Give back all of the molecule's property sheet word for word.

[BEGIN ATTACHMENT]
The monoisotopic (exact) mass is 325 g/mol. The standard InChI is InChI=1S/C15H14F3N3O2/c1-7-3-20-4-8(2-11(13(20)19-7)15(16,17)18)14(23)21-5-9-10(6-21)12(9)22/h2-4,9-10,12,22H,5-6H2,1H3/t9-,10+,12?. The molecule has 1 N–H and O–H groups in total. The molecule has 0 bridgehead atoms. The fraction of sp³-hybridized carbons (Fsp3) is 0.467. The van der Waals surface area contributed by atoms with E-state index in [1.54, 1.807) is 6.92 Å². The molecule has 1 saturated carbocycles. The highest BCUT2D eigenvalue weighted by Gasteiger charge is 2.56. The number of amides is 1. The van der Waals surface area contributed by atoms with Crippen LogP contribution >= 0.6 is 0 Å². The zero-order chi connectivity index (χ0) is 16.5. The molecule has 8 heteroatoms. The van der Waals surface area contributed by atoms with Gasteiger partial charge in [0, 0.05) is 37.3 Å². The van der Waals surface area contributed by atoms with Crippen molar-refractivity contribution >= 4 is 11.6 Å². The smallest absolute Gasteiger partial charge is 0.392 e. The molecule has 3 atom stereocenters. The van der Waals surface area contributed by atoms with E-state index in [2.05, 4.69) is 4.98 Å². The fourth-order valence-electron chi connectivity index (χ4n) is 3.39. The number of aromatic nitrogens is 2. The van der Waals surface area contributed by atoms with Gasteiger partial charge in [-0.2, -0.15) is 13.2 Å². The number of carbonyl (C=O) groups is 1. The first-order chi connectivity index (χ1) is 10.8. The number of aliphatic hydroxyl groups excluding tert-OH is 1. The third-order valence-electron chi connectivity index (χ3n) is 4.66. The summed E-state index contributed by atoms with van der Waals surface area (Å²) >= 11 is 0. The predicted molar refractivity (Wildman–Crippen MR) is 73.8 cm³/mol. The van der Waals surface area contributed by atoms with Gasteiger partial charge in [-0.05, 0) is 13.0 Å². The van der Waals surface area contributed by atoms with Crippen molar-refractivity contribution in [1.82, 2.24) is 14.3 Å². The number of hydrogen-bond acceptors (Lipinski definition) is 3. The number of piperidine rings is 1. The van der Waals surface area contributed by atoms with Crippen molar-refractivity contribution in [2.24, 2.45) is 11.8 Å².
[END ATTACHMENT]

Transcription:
The monoisotopic (exact) mass is 325 g/mol. The standard InChI is InChI=1S/C15H14F3N3O2/c1-7-3-20-4-8(2-11(13(20)19-7)15(16,17)18)14(23)21-5-9-10(6-21)12(9)22/h2-4,9-10,12,22H,5-6H2,1H3/t9-,10+,12?. The molecule has 1 N–H and O–H groups in total. The molecule has 0 bridgehead atoms. The fraction of sp³-hybridized carbons (Fsp3) is 0.467. The van der Waals surface area contributed by atoms with E-state index in [1.54, 1.807) is 6.92 Å². The molecule has 1 saturated carbocycles. The highest BCUT2D eigenvalue weighted by Gasteiger charge is 2.56. The number of amides is 1. The van der Waals surface area contributed by atoms with Crippen LogP contribution >= 0.6 is 0 Å². The zero-order chi connectivity index (χ0) is 16.5. The molecule has 8 heteroatoms. The van der Waals surface area contributed by atoms with Gasteiger partial charge in [0, 0.05) is 37.3 Å². The van der Waals surface area contributed by atoms with Crippen molar-refractivity contribution >= 4 is 11.6 Å². The smallest absolute Gasteiger partial charge is 0.392 e. The molecule has 3 atom stereocenters. The van der Waals surface area contributed by atoms with E-state index in [2.05, 4.69) is 4.98 Å². The fourth-order valence-electron chi connectivity index (χ4n) is 3.39. The number of aromatic nitrogens is 2. The van der Waals surface area contributed by atoms with Gasteiger partial charge in [-0.2, -0.15) is 13.2 Å². The number of carbonyl (C=O) groups is 1. The first-order chi connectivity index (χ1) is 10.8. The number of aliphatic hydroxyl groups excluding tert-OH is 1. The third-order valence-electron chi connectivity index (χ3n) is 4.66. The summed E-state index contributed by atoms with van der Waals surface area (Å²) >= 11 is 0. The predicted molar refractivity (Wildman–Crippen MR) is 73.8 cm³/mol. The van der Waals surface area contributed by atoms with Gasteiger partial charge in [-0.05, 0) is 13.0 Å². The van der Waals surface area contributed by atoms with Crippen molar-refractivity contribution in [1.82, 2.24) is 14.3 Å². The number of hydrogen-bond acceptors (Lipinski definition) is 3. The number of piperidine rings is 1. The van der Waals surface area contributed by atoms with Crippen molar-refractivity contribution in [2.24, 2.45) is 11.8 Å².